And he brought the second ram, the ram of consecration. Then Aaron and his sons laid their hands on the head of the ram, and Moses killed [it]. Also he took [some] of its blood and put it on the tip of Aaron's right ear, on the thumb of his right hand, and on the big toe of his right foot. Then he brought Aaron's sons. And Moses put [some] of the blood on the tips of their right ears, on the thumbs of their right hands, and on the big toes of their right feet. And Moses sprinkled the blood all around on the altar. [Leviticus 8:22-24 NKJV]
The significance of Moses anointing Aaron’s and his son’s right earlobe, right thumb, and right big toe is unclear in historical documents; but there are some speculation as to why this was done.
The Nelson Study Bible speculates that it was to represent their extremities top to bottom to represent the total covering of their sins by the sacrificial blood. Blood offering had also been applied to the horns of the altar to signify the close connection between the altar and the priests who ministered before them. Though this may be true, it leaves many unanswered questions.
David Guzik’s Commentary believes that the consecrated priests that were stained by the blood sacrifice should hear differently because the blood was on their ear. They should work differently because the blood was on their thumb, and they should walk differently because the blood was on their big toe. 1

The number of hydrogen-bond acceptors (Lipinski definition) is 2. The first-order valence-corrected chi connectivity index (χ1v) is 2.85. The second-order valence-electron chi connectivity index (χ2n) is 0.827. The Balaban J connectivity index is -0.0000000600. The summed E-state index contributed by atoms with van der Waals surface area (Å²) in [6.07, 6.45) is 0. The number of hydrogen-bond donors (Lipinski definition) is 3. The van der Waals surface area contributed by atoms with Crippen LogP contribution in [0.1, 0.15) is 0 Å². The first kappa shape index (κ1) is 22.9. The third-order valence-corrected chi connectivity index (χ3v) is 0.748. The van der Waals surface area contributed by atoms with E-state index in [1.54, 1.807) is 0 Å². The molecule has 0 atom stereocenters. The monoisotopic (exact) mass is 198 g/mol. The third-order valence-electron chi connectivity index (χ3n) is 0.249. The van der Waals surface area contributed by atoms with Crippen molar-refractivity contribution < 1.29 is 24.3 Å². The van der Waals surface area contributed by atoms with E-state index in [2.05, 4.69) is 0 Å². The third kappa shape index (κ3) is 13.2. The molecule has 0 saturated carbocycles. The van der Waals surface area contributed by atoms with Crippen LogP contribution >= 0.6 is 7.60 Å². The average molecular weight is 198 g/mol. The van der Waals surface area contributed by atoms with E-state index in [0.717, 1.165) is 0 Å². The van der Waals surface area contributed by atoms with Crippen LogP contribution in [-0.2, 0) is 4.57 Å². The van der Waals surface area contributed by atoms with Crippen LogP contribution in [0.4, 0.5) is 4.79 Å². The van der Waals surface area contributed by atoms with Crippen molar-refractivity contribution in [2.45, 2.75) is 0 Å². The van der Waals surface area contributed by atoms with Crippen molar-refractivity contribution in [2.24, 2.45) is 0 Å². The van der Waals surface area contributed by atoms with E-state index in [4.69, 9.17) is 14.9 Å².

But why these extremities? You cannot hear without ears. You cannot work without thumbs, and you cannot walk without toes. The big toe is the one extremity that is first above all other toes, and that is the one that allows for balance to the rest of the body. It was done to the right side because this side was considered superior with more strength and skill. Probably because most people are right handed.
The Barnes Notes commentary goes a step further than Guzik’s and is probably the most accurate. He states that the consecration of the priests were performed with the blood of the Peace Offering to signify the readiness of the priest who is at peace with Jehovah to hear with the ear and to obey the divine word, to perform with the hand the sacred duties of the office, and to walk with the feet in a way of holiness. 2
How could you apply this principle today for the Gentile Christian? Leave a response in the comments below. I would like to see them.
- Guzik, D. “Study Guide for Leviticus 8 by David Guzik.” Blue Letter Bible. Last Modified 21 Feb, 2017. https://www.blueletterbible.org/Comm/guzik_david/StudyGuide2017-Lev/Lev-8.cfm
- Barnes, Albert. 2005. Leviticus 8:23, 24. Vol. 2, in Barnes Notes: Exodus to Ethster, by F.C. Cook, edited by F.C. Cook, 129. Grand Rapids, Michigan : Baker Books.
I like this. It echoes what James said when he was talking about being both hearers AND doers of the word. It also points to Jesus when he tells his disciples that anyone who hears these words of mine and puts them into practice is like a wise man who built his house on the rock.
The sanctuary and its whole ministry pointed forward to Christ.
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